Can changing our diets save the planet?

A new report from the United Nations is sounding a dire alarm on climate change, warning that temperatures will rise more than 1.5 C (2.7 F) if world leaders don’t act immediately to reduce carbon emissions.

hamburger bun stuffed with lettuce and no burger

The report by scientists with the Intergovernmental Panel on Climate Change describes an apocalyptic scene of wildfires, sea-level rise, extreme weather, coral reef extinction, and massive food shortages as early as 2040 if global warming is allowed to continue at its current rate. With the help of technology, some of which hasn’t been invented, the world can become carbon-neutral and hold the temperature rise to 1.5 degrees Celsius, the report said.

The U.N. report adds urgency to the argument that human beings must change their diet by reducing meat consumption and eating more sustainable foods in order to save the planet. Methane release, agricultural pollution, water shortages, and other problems have long been tied to the production of livestock.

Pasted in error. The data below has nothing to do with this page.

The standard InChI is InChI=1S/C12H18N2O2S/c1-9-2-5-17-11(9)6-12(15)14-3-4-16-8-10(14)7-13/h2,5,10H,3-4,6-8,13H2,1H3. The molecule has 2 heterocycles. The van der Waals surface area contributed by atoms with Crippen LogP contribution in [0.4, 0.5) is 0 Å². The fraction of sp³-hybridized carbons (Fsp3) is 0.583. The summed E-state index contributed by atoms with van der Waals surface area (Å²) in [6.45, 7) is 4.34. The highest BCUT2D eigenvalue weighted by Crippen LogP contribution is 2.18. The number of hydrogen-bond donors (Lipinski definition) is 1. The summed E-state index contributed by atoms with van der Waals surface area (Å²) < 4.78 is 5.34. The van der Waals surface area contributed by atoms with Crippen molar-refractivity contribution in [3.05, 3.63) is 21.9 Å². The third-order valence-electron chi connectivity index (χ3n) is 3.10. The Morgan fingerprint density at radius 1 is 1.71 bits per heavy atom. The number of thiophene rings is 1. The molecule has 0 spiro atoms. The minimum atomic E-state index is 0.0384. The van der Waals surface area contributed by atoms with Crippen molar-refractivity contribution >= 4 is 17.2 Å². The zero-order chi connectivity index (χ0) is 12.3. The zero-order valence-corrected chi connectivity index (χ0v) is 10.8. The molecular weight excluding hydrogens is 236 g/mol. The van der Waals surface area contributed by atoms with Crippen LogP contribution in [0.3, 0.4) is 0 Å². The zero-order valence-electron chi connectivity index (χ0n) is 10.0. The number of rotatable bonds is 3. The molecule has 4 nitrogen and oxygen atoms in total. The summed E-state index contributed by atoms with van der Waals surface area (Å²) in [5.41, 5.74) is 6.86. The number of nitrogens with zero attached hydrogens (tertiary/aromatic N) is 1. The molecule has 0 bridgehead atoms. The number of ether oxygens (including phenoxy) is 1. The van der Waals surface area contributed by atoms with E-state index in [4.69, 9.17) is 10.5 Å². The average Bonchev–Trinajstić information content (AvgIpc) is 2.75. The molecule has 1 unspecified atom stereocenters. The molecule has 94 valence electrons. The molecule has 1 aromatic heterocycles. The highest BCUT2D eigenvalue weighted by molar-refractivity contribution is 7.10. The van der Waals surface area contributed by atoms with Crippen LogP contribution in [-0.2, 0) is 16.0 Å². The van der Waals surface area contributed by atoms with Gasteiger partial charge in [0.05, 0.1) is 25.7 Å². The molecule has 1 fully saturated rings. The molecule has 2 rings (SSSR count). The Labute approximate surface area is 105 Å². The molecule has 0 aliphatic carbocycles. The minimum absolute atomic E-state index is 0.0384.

Karen Glanz, a nursing and epidemiology professor, and Brian Berkey, a Wharton professor of legal studies and business ethics, discuss the difficulties of altering food consumption patterns. Change is difficult, they say, but not impossible. Changes are often driven by health trends that catch on slowly as the message is repeated over time.

Read more at Knowledge@Wharton.